In order to build IPOPT, some third party components are required:
For more information on third-party components and how to obtain them,
see Section 2.2.
- BLAS (Basic Linear Algebra Subroutines). Many vendors of
compilers and operating systems provide precompiled and optimized
libraries for these dense linear algebra subroutines. You can also
get the source code for a simple reference implementation from www.netlib.org and have the IPOPT distribution compile it
automatically. However, it is strongly recommended to use some
optimized BLAS implemetion, for large problems this can make a
runtime difference of an order of magnitude!
Examples for efficient BLAS implementations are:
You find more information on the web by googling them.
- From hardware vendors:
- ACML (AMD Core Math Library) by AMD
- ESSL (Engineering Scientific Subroutine Library) by IBM
- MKL (Math Kernel Library) by Intel
- Sun Performance Library by Sun
- Atlas (Automatically Tuned Linear Algebra Software)
Note: BLAS libraries distributed with Linux are usually not
- LAPACK (Linear Algebra PACKage). Also for LAPACK, some vendors
offer precompiled and optimized libraries. But like with BLAS, you
can get the source code from www.netlib.org and have the
IPOPT distribution compile it automatically.
Note that currently LAPACK is only required if you intend to use the
quasi-Newton options in IPOPT. You can compile the code without
LAPACK, but an error message will then occur if you try to run the
code with an option that requires LAPACK. Currently, the LAPACK
routines that are used by IPOPT are only DPOTRF, DPOTRS, and DSYEV.
Note: LAPACK libraries distributed with Linux are usually not
- A sparse symmetric indefinite linear solver. IPOPT needs
to obtain the solution of sparse, symmetric, indefinite linear
systems, and for this it relies on third-party code.
Currently, the following linear solvers can be used:
You should include at least one of the linear solvers above in order
to run IPOPT, and if you want to be able to switch easily between
different alternatives, you can compile IPOPT with all of them.
- MA27 from the Harwell Subroutine Library
- MA57 from the Harwell Subroutine Library
- MUMPS (MUltifrontal Massively Parallel sparse direct Solver)
- The Parallel Sparse Direct Solver (PARDISO)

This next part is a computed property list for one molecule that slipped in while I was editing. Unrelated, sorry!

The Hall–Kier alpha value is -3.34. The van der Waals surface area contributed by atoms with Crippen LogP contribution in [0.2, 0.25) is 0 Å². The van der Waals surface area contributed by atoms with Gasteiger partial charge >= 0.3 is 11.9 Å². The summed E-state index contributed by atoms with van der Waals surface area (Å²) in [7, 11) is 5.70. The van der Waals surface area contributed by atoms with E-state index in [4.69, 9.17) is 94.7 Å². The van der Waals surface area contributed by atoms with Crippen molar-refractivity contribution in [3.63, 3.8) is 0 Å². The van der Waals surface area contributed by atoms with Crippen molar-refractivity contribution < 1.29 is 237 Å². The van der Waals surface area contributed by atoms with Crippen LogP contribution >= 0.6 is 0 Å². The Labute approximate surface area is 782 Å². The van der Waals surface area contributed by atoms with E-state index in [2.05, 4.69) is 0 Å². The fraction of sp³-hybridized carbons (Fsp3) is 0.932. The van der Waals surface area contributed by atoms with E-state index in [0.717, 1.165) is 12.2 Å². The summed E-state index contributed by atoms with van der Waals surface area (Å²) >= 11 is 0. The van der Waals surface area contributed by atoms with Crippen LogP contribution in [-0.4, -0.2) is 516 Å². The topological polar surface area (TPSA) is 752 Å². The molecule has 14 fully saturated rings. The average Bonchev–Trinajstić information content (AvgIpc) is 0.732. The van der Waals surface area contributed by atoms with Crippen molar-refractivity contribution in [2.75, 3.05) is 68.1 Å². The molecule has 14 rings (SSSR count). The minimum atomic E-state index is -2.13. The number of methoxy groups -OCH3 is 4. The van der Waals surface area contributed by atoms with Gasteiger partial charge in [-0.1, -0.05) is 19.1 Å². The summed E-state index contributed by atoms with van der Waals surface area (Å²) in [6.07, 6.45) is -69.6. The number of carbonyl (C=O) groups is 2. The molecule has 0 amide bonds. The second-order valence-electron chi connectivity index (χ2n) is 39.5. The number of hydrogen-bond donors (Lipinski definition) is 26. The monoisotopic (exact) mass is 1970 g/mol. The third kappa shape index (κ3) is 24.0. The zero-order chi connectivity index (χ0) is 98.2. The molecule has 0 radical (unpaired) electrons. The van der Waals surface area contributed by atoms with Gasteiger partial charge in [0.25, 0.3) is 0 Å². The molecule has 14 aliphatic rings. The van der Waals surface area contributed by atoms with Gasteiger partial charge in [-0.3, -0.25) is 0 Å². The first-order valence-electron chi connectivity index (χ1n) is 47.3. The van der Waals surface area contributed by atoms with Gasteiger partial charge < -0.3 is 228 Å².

Note: The Pardiso version in Intel's MKL library does not yet
support the features necessary for IPOPT.
- The Watson Sparse Matrix Package (WSMP)
The IPOPT library also has mechanisms to load the MA27, MA57, and
Pardiso linear solvers from a shared library at runtime, if the
library has not been compiled with them (see
NOTE: The solution of the linear systems is a central
ingredient in IPOPT and the optimizer's performance and
robustness depends on your choice. The best choice depends on
your application, and it makes sense to try different options.
Most of the solvers also rely on efficient BLAS code (see above),
so you should use a good BLAS library tailored to your system.
Please keep this in mind, particularly when you are comparing
IPOPT with other optimization codes.
If you are compiling MA57 or MUMPS within the IPOPT build system,
you should also include the METIS linear system ordering package.
Interfaces to other linear solvers might be added in the future; if
you are interested in contributing such an interface please contact
us! Note that IPOPT requires that the linear solver is able to
provide the inertia (number of positive and negative eigenvalues) of
the symmetric matrix that is factorized.
- Furthermore, IPOPT can also use the Harwell Subroutine MC19
for scaling of the linear systems before they are passed to the
linear solver. This may be particularly useful if IPOPT is used
with MA27 or MA57. However, it is not required to have MC19 to
compile IPOPT; if this routine is missing, the scaling is never
- ASL (AMPL Solver Library). The source code is available at www.netlib.org, and the IPOPT makefiles will automatically
compile it for you if you put the source code into a designated
space. NOTE: This is only required if you want to use IPOPT from
AMPL and want to compile the IPOPT AMPL solver executable.
Since the IPOPT code is written in C++, you will need a C++ compiler
to build the IPOPT library. We tried very hard to write the code as
platform and compiler independent as possible.
In addition, the configuration script currently also searches for a
Fortran, since some of the dependencies above are written in Fortran.
If all third party dependencies are available as self-contained
libraries, those compilers are in principle not necessary. Also, it
is possible to use the Fortran-to-C compiler f2c from www.netlib.org/f2c to convert Fortran code to C, and compile the
resulting C files with a C compiler and create a library containing
the required third party dependencies. We have tested and used this
in connection with the Microsoft Visual C++ compiler, and instructions
on how to use it in this context are given below.